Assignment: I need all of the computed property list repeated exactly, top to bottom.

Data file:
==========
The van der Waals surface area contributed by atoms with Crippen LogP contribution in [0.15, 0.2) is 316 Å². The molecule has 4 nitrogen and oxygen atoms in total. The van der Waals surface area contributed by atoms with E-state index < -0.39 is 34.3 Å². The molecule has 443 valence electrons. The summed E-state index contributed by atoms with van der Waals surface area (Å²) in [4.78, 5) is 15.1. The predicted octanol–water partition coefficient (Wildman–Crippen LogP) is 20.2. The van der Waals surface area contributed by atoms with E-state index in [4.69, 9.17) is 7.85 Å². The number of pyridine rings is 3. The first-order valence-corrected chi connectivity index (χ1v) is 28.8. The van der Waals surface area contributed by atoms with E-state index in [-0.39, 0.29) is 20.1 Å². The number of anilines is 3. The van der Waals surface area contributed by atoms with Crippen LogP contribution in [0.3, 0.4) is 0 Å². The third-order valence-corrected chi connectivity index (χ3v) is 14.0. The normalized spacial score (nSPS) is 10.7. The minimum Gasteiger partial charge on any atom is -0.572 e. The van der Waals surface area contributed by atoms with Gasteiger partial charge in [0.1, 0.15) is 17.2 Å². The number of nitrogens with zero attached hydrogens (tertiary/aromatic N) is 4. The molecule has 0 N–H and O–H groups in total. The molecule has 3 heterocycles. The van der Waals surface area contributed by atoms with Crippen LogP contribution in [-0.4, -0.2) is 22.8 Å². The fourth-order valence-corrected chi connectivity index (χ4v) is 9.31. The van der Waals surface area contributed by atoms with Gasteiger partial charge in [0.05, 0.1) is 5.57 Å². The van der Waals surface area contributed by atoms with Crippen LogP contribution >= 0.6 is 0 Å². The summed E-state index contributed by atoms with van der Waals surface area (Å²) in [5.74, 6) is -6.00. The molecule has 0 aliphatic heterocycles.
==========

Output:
The van der Waals surface area contributed by atoms with Crippen LogP contribution in [0.15, 0.2) is 316 Å². The molecule has 4 nitrogen and oxygen atoms in total. The van der Waals surface area contributed by atoms with E-state index < -0.39 is 34.3 Å². The molecule has 443 valence electrons. The summed E-state index contributed by atoms with van der Waals surface area (Å²) in [4.78, 5) is 15.1. The predicted octanol–water partition coefficient (Wildman–Crippen LogP) is 20.2. The van der Waals surface area contributed by atoms with E-state index in [4.69, 9.17) is 7.85 Å². The number of pyridine rings is 3. The first-order valence-corrected chi connectivity index (χ1v) is 28.8. The van der Waals surface area contributed by atoms with E-state index in [-0.39, 0.29) is 20.1 Å². The number of anilines is 3. The van der Waals surface area contributed by atoms with Crippen LogP contribution in [0.3, 0.4) is 0 Å². The third-order valence-corrected chi connectivity index (χ3v) is 14.0. The normalized spacial score (nSPS) is 10.7. The minimum Gasteiger partial charge on any atom is -0.572 e. The van der Waals surface area contributed by atoms with Gasteiger partial charge in [0.1, 0.15) is 17.2 Å². The number of nitrogens with zero attached hydrogens (tertiary/aromatic N) is 4. The molecule has 0 N–H and O–H groups in total. The molecule has 3 heterocycles. The van der Waals surface area contributed by atoms with Crippen LogP contribution in [-0.4, -0.2) is 22.8 Å². The fourth-order valence-corrected chi connectivity index (χ4v) is 9.31. The van der Waals surface area contributed by atoms with Gasteiger partial charge in [0.05, 0.1) is 5.57 Å². The van der Waals surface area contributed by atoms with Crippen LogP contribution >= 0.6 is 0 Å². The summed E-state index contributed by atoms with van der Waals surface area (Å²) in [5.74, 6) is -6.00. The molecule has 0 aliphatic heterocycles.